Careers rarely develop the way we plan them. Our career path often takes many twists and turns, with particular events, choices and people influencing our direction.

We asked Rose Griffin from ESB to give some advice for people considering this job:


Rose Griffin

Network Technician


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  Rose Griffin
Well in school you should try do a practical subject and get used to working with your hands. Physics is another subject that would be of benefit. It would help in the theory exams that you complete after each of the off the job training modules.

Enterprising people like situations that involve using resources for personal or corporate economic gain. Such people may have an opportunistic frame of mind, and like commerce, trade and making deals. Some are drawn to sales and marketing occupations. Many will eventually end up owning their own business, or managing a section in larger organisations. They tend to be very goal-oriented, and work best when focused on a target. Some have an entrepreneurial inclination.
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Natasha Sherling: Sparkling Specialist

What would be your personal description of yourself?

Sparkle specialist. Designer by appointment, jewellery editor, real life gemologist, part time New Yorker sometimes Londoner, mainly Dubliner. In gold I trust. (When I’m trying to be a bit more professional, I’m a gemologist and fine jeweler!)

So, how does one become a gemologist?

I moved to New York and studied at the Gemological Institute of America – they are the foremost authority in gemology and are widely known from the work they do in grading many of the diamonds we see every day in shops. Behind the scenes, they are credited for standardising grading procedures in the industry, with their invention of the ‘Four Cs’. They are responsible for grading some of the most significant diamonds and coloured stones to ever come on the market.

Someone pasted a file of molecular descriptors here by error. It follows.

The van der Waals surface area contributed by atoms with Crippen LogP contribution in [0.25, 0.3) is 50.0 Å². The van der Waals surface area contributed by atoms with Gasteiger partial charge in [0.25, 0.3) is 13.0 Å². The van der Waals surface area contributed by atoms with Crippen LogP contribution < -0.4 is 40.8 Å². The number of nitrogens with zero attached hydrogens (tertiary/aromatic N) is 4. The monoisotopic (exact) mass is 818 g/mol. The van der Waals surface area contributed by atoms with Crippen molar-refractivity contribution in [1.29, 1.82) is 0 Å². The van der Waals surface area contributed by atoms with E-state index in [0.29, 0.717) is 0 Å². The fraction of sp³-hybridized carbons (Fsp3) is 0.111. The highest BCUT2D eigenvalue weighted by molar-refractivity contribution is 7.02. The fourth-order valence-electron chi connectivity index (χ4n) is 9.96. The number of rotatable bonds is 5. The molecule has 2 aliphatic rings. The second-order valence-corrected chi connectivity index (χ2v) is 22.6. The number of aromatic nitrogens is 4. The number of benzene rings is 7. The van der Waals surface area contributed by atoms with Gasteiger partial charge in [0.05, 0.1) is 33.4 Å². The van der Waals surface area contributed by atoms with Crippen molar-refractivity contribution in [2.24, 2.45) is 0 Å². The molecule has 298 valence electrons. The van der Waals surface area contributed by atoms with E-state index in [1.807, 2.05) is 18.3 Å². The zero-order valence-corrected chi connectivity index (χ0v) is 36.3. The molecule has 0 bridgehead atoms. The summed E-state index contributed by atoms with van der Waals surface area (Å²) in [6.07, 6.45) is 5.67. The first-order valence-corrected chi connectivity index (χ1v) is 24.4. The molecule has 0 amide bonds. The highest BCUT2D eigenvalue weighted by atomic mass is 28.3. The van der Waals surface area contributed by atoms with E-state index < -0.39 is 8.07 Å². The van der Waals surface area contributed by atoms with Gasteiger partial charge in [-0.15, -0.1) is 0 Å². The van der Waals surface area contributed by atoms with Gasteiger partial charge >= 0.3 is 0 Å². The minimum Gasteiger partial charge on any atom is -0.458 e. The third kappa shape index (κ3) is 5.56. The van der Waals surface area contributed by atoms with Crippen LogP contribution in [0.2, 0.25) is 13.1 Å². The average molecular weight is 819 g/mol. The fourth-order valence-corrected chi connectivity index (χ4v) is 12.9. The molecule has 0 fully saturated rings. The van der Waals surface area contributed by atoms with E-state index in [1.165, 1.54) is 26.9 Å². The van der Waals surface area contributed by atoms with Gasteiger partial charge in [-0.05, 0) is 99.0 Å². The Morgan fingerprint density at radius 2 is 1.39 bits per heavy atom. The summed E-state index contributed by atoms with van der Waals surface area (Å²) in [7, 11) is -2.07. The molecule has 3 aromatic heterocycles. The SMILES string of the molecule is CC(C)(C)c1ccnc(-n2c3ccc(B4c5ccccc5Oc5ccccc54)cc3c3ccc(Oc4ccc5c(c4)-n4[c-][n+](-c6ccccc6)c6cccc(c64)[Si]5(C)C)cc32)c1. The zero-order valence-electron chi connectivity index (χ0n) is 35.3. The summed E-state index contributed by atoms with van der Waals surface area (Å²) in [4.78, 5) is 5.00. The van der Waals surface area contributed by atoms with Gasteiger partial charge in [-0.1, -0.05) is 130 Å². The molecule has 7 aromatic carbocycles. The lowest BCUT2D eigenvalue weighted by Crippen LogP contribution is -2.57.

Becoming a gemologist involved spending all day, every day, behind a microscope, studying thousands of stones to be able to distinguish not just quality, but also to the difference between treatments and synthetics. It was very intense, but absolutely worth it.

Describe your average working day.

Every day is different! I start each morning by checking my mails, and catching up on the day’s papers, magazines and blogs. It’s really important for me to stay on top of all news – whether that’s changing commodities prices or fashion trends, it all feeds into my work. I’ll meet clients to show them stones, and to chat through design updates. I might be down in one of the auction houses casting my eye over newly-arrived collections, and depending on the day I could be prepping for an appearance on TV3 or writing an article for print. I also spend a lot of time talking to new jewellery designers – helping them with their pitches or just giving general advice on their collections. I will always call into my own stockists once a week to see how everything is going.

What advice would you have for someone else interested in going into the jewellery business?

Be prepared to work very hard, and be confident in what you are doing. It is a highly competitive market, so it’s important to know where you’re going as well – whether that’s fine, fashion or costume. It’s very hard to do everything! And if it’s fine jewellery, get the proper training to avoid expensive mistakes. Everything I do rides on my good name – it is an industry that is very much reputation-based. So be prepared to deliver, every time, to every one. Fine jewellery in particular is very sentimental, people are very attached to what it represents. So you must be prepared to go above and beyond for each and every client – you have to like working with people as much as you like working with diamonds.